How To Prepare In The 24 Hours Before A Job Interview

Man writes down his answers to interview questions the day before his job interview

Understanding how to prepare for a job interview is critical to your success in the job search process. One of the most important parts of preparing is the 24 hours prior to the actual interview. How you spend the last 24 hours could greatly impact your performance in the interview.

A job interview isn't like taking a test in school because you can't just cram at the last minute and "luck into" success. You should have been preparing for the interview over the course of multiple days or weeks. The 24 hours prior to the interview should be for making the final preparations and relaxing.

With that in mind, here are some tips for how to utilize the day before your job interview:

Take The Day Before The Interview For Yourself (If You Can)

Young professional takes some time to relax the day before her interview


If you have personal time that you can take at your current job and can take it without causing too much disruption, then you should consider taking the day before your job interview off. The benefit of doing this is that it's one way to eliminate potential stress going into the interview. It also frees up time so you can make your final interview preparations and relax, which are two of the most important factors heading into the job interview.

Depending on how an individual's schedule works, some people may work the day before their interview in order to take the day of the interview off. In fact, taking time off may not be an option at all. Having the day off before the interview isn't essential; you just need to make sure you create enough time for your final preparations so you can get into the right state of mind.

But, if you're one of the lucky ones who has the personal time, consider taking it. It will make the lead-up to your interview a lot easier.

Review Everything

Young professional does a mock interview with her friend


All of the heavy research about the opportunity should already be done. The last 24 hours should be for a light review of information. You should also go over common interview questions and behavioral interview questions.

Hopefully, your interview preparation included a mock interview or two. If you have time to fit one in the day before, you should give it a shot. Make one final checklist of the things you should know going into the interview. If you check all the boxes and feel good, call it a day and relax!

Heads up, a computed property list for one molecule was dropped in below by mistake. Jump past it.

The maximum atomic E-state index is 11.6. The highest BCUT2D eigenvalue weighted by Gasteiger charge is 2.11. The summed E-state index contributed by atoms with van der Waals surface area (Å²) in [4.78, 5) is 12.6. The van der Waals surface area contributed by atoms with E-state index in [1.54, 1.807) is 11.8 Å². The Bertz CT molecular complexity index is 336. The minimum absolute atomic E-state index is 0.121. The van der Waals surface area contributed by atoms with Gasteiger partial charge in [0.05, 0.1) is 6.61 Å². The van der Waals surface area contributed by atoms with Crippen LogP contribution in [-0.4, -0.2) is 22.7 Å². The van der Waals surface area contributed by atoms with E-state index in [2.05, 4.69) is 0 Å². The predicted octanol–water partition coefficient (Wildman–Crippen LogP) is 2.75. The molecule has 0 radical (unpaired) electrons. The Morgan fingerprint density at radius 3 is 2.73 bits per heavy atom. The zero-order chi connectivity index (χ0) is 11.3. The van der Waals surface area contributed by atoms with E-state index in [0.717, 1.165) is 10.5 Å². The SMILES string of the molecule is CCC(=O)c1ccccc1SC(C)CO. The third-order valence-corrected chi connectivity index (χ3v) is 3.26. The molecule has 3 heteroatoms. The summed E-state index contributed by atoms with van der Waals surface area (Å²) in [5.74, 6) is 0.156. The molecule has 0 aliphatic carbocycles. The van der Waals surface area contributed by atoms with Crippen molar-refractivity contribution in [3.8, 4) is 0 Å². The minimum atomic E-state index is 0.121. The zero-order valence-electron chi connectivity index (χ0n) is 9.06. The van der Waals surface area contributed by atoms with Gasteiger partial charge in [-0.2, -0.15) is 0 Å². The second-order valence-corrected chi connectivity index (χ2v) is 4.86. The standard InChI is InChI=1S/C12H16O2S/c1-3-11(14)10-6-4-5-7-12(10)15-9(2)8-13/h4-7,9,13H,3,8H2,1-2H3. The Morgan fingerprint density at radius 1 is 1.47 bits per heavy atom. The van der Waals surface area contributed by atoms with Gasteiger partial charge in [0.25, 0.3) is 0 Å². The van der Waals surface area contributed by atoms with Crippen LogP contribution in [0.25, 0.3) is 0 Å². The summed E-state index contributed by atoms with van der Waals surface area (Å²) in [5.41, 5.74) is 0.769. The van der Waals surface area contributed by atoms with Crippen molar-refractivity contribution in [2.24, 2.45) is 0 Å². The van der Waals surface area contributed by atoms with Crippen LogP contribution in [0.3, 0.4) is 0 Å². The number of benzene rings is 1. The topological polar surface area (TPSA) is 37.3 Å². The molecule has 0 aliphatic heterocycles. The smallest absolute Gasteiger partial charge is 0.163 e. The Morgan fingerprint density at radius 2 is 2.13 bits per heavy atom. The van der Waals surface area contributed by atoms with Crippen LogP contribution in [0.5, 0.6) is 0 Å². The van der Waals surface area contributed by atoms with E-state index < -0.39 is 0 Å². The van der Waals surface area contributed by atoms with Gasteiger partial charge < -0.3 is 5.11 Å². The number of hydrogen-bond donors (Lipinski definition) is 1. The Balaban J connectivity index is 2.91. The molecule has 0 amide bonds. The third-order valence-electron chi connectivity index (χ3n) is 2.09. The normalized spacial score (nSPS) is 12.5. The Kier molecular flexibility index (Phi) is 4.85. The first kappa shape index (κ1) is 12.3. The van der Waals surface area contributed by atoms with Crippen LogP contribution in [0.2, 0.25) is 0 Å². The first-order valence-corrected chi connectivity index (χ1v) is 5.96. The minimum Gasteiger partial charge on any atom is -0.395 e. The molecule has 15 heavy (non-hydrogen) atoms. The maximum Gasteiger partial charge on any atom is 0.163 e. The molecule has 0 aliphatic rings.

Do Something For Yourself

Job seeker listens to music and takes some time to relax in the hours leading up to her job interview


If you're lucky enough to have the day off before your job interview and you've finished your preparations early, you probably have some time to yourself. So, do something you enjoy—just don't go wild.

Working out at the gym, reading a book, watching a movie, and cooking are some great things that you could do in the hours leading up to an interview because they aren't overly stressful and many people find them relaxing.

Whatever activity you decide to do, make sure it's something you enjoy but isn't anything over strenuous. You want to be in a good place mentally and physically going into the interview.

Get A Good Night's Sleep

Before you call it a day, there are just a few more things that you should check on before going to bed.

Make sure you have an outfit picked out and ironed for the next day and that your alarm clock is set to the correct time. Give yourself some extra time in the morning to get ready, eat breakfast, and arrive at the interview early.

Once you're confident in your morning routine, go to bed! The night before a job interview is not a good time to stay up late. You'll want all eight hours of sleep so you can be rested and focused in the morning. You want to be fully engaged during your interview, not yawning.

Because there are so many factors that go into interviewing, following these steps doesn't guarantee success. However, following them will at least have you in a good state of mind going into the interview, which will allow you to give your best effort. Whether the interview is a success or you fall short, you'll learn something valuable and, ultimately, be a better professional for it.

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This article was originally published at an earlier date.

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